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White ethnic is a term used to refer to White Americans who are not Old Stock or White Anglo-Saxon Protestant. They consist of a number of distinct groups and make up approximately 9.4% of the United States population. The term usually refers to the descendants of immigrants from Southern, Central and Eastern Europe, Ireland, the Caucasus, and France/French-speaking Canada.  
In the 19th century, American industrial development caused millions of immigrants to emigrate from Europe to the United States. Many came to provide labor for the industrial growth of the Northeast and Midwest. A large number of Slavic, Magyar, Baltic, Celtic, and Mediterranean immigrants settled in the nation's growing cities. This immigration wave continued until 1924 when Congress enacted the Johnson-Reed Act, which restricted immigration as a whole, and from Southern and Eastern European countries in particular. Additionally, the onset of the Great Depression in the 1930s acted as a deterrent to further immigration to the United States from Europe.
Separated from the ruling class by blood, religion, and economic circumstances, white ethnics retained a strong and distinct sense of identity. During the early 20th century, many white ethnics were relegated to menial or unskilled labor. They were often subject to ethnic discrimination and xenophobia and were lampooned with stereotypes. In contrast to the mostly Protestant Anglo-Saxon majority, white ethnics tend to practice Roman Catholicism, Eastern Orthodox Christianity, Islam, or Judaism. These cultural and religious differences helped them retain a strong and separate identity from the rest of America.
In the 1950s and 1960s, suburbanization caused many young ethnics to leave the city and settle in the nation's burgeoning suburbs with the hope of rising into a higher economic class. At the same time, white ethnics became more involved in American political life and began to challenge the Anglo-Saxon ruling class for greater political power and civil rights. The election of John F. Kennedy as President in 1960 was the first time that a white ethnic (Irish-Catholic) was elected President. However, it was not the first time that a white ethnic was nominated for the Presidency. In the 1960s and 1970s, several ethnic organizations were more vocal in promoting white ethnic culture.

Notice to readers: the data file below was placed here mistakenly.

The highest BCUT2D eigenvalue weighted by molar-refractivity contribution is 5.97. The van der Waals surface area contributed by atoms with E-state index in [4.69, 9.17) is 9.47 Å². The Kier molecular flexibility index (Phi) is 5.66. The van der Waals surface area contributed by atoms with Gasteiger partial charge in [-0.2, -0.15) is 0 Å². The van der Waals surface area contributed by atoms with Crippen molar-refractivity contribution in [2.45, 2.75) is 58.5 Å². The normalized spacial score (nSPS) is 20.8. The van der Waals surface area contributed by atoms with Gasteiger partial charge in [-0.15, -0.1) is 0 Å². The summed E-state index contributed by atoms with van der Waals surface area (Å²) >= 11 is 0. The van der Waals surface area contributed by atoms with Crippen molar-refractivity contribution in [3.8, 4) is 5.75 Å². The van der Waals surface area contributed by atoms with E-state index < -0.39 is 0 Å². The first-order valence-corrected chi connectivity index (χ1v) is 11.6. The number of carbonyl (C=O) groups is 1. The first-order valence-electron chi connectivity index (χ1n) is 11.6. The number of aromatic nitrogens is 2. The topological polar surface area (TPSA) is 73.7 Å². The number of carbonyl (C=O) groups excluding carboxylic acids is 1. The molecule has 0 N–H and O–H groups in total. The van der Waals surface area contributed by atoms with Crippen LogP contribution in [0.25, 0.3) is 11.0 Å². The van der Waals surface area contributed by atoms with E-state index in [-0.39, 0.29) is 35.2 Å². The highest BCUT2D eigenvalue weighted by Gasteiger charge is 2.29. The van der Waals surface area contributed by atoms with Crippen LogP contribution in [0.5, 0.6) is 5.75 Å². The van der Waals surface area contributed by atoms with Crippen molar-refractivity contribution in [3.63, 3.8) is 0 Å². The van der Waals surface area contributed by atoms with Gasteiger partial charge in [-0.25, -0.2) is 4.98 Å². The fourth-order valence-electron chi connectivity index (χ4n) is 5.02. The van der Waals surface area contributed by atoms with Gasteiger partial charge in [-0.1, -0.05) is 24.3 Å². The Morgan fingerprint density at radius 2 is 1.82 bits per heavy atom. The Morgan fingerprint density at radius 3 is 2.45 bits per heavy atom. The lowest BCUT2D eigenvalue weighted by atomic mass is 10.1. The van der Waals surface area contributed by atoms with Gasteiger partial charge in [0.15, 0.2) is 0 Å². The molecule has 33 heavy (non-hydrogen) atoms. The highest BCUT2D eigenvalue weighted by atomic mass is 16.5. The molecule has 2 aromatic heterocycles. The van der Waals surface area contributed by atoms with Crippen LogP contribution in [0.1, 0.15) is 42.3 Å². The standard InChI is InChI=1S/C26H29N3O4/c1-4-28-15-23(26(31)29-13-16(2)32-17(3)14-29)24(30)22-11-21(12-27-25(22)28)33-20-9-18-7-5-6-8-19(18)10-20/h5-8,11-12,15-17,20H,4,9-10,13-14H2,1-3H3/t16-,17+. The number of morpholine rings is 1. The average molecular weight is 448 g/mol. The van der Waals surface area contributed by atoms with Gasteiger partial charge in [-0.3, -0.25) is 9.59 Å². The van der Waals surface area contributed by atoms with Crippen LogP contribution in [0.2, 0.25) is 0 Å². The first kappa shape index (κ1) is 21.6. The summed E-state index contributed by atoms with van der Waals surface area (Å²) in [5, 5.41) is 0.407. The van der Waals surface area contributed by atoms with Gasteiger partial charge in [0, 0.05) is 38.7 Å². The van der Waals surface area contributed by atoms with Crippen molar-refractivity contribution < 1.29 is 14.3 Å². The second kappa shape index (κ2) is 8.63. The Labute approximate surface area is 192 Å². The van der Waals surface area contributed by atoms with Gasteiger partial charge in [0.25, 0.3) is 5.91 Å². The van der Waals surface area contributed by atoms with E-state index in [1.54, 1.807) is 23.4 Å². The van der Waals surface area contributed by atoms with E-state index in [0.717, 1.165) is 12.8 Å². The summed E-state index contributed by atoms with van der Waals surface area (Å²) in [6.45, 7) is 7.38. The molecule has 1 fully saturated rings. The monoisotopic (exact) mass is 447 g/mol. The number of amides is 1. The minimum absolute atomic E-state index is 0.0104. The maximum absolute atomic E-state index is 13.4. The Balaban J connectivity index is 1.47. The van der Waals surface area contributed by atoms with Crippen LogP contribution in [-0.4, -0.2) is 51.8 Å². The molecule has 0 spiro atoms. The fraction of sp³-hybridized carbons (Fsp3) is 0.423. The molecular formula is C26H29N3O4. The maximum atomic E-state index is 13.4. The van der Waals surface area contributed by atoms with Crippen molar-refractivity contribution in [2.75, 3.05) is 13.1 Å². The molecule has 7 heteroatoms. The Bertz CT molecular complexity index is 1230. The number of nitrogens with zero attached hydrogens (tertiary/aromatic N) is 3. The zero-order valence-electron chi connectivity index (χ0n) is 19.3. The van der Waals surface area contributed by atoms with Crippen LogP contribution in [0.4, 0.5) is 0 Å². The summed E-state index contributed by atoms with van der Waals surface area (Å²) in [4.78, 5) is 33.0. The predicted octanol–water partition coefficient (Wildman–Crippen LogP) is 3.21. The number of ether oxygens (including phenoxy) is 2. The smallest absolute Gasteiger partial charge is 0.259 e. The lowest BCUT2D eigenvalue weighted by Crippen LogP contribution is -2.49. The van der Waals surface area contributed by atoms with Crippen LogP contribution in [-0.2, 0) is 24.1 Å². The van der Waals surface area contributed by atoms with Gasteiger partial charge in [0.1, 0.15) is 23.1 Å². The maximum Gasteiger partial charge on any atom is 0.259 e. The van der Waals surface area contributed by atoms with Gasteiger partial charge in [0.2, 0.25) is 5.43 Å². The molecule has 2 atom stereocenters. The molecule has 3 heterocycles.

- Ethnic origin
- Hyphenated American
- Symbolic ethnicity
- Other White, a census designation used in the United Kingdom
- Marger, Martin N. (2008). Race and Ethnic Relations: American and Global Perspectives (8 ed.). Cengage Learning. p. 282. ISBN 0-495-50436-X. "Religion is the most critical factor in separating white ethnics in American society. As Catholics and secondarily Jews ... they were immediately set apart from the Protestant majority at the time of their entrance and given a strongly negative reception."
- Marger, Martin N. (2008). Race and Ethnic Relations: American and Global Perspectives (8 ed.). Cengage Learning. p. 281. ISBN 0-495-50436-X.
- "Overview of Race and Hispanic Origin: 2010 Census Briefs" (PDF). Census.gov. Retrieved 19 August 2017.
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- Chan, Sewell (25 October 2007). "White Ethnic Politics: Irish and Italian Catholics and Jews, Oh, My!". The New York Times. Retrieved 8 June 2016.
- Byrne, Julie. "Roman Catholics and Immigration in Nineteenth-Century America". National Humanities Center. Retrieved 13 July 2016.
- "AN ANTI-CATHOLIC LAW'S TROUBLING LEGACY". Catholic League. Retrieved 13 July 2016.
- Greeley, Andrew (1 July 1971). "Why Can't They Be Like Us: America's White Ethnic Groups". Commentary. Retrieved 1 March 2017.
- Novak, Michael (1972). The Rise of the Unmeltable Ethnics. New York: Macmillan. ISBN 0-025-90780-8.
- Greenblatt, Alan. "The End Of WASP-Dominated Politics". npr.org. Retrieved 14 July 2016.